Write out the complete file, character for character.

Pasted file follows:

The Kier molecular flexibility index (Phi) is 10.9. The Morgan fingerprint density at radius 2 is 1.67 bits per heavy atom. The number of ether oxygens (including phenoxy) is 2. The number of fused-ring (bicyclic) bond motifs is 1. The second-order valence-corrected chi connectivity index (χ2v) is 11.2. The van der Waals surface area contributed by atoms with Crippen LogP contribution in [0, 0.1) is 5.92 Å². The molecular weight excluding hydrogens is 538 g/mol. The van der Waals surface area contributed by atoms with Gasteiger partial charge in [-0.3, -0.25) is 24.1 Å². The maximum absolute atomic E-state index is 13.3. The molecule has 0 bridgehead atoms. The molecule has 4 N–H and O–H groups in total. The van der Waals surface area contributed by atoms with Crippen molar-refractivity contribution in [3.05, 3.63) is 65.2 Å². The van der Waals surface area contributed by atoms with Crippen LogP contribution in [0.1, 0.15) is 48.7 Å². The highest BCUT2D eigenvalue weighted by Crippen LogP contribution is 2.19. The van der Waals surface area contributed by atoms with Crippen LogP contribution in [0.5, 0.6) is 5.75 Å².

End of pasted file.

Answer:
The Kier molecular flexibility index (Phi) is 10.9. The Morgan fingerprint density at radius 2 is 1.67 bits per heavy atom. The number of ether oxygens (including phenoxy) is 2. The number of fused-ring (bicyclic) bond motifs is 1. The second-order valence-corrected chi connectivity index (χ2v) is 11.2. The van der Waals surface area contributed by atoms with Crippen LogP contribution in [0, 0.1) is 5.92 Å². The molecular weight excluding hydrogens is 538 g/mol. The van der Waals surface area contributed by atoms with Gasteiger partial charge in [-0.3, -0.25) is 24.1 Å². The maximum absolute atomic E-state index is 13.3. The molecule has 0 bridgehead atoms. The molecule has 4 N–H and O–H groups in total. The van der Waals surface area contributed by atoms with Crippen molar-refractivity contribution in [3.05, 3.63) is 65.2 Å². The van der Waals surface area contributed by atoms with Crippen LogP contribution in [0.1, 0.15) is 48.7 Å². The highest BCUT2D eigenvalue weighted by Crippen LogP contribution is 2.19. The van der Waals surface area contributed by atoms with Crippen LogP contribution in [0.5, 0.6) is 5.75 Å².